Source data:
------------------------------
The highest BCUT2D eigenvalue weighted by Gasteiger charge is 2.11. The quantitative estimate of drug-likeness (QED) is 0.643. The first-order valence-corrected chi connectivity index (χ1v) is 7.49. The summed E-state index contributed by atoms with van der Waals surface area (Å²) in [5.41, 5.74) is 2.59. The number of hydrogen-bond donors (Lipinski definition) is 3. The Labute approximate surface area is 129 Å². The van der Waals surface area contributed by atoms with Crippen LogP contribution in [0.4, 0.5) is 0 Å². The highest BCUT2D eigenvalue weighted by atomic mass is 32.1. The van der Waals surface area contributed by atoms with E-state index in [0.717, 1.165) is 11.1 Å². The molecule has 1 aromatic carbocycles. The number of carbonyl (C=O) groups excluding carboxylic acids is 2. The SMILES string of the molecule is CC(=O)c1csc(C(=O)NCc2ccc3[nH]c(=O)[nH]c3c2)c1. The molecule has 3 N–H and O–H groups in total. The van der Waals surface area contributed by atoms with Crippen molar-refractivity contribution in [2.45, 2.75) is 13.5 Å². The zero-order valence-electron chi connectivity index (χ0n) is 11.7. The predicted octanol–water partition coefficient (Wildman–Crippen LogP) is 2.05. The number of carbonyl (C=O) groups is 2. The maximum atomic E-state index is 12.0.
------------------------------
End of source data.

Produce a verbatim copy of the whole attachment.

The highest BCUT2D eigenvalue weighted by Gasteiger charge is 2.11. The quantitative estimate of drug-likeness (QED) is 0.643. The first-order valence-corrected chi connectivity index (χ1v) is 7.49. The summed E-state index contributed by atoms with van der Waals surface area (Å²) in [5.41, 5.74) is 2.59. The number of hydrogen-bond donors (Lipinski definition) is 3. The Labute approximate surface area is 129 Å². The van der Waals surface area contributed by atoms with Crippen LogP contribution in [0.4, 0.5) is 0 Å². The highest BCUT2D eigenvalue weighted by atomic mass is 32.1. The van der Waals surface area contributed by atoms with E-state index in [0.717, 1.165) is 11.1 Å². The molecule has 1 aromatic carbocycles. The number of carbonyl (C=O) groups excluding carboxylic acids is 2. The SMILES string of the molecule is CC(=O)c1csc(C(=O)NCc2ccc3[nH]c(=O)[nH]c3c2)c1. The molecule has 3 N–H and O–H groups in total. The van der Waals surface area contributed by atoms with Crippen molar-refractivity contribution in [2.45, 2.75) is 13.5 Å². The zero-order valence-electron chi connectivity index (χ0n) is 11.7. The predicted octanol–water partition coefficient (Wildman–Crippen LogP) is 2.05. The number of carbonyl (C=O) groups is 2. The maximum atomic E-state index is 12.0.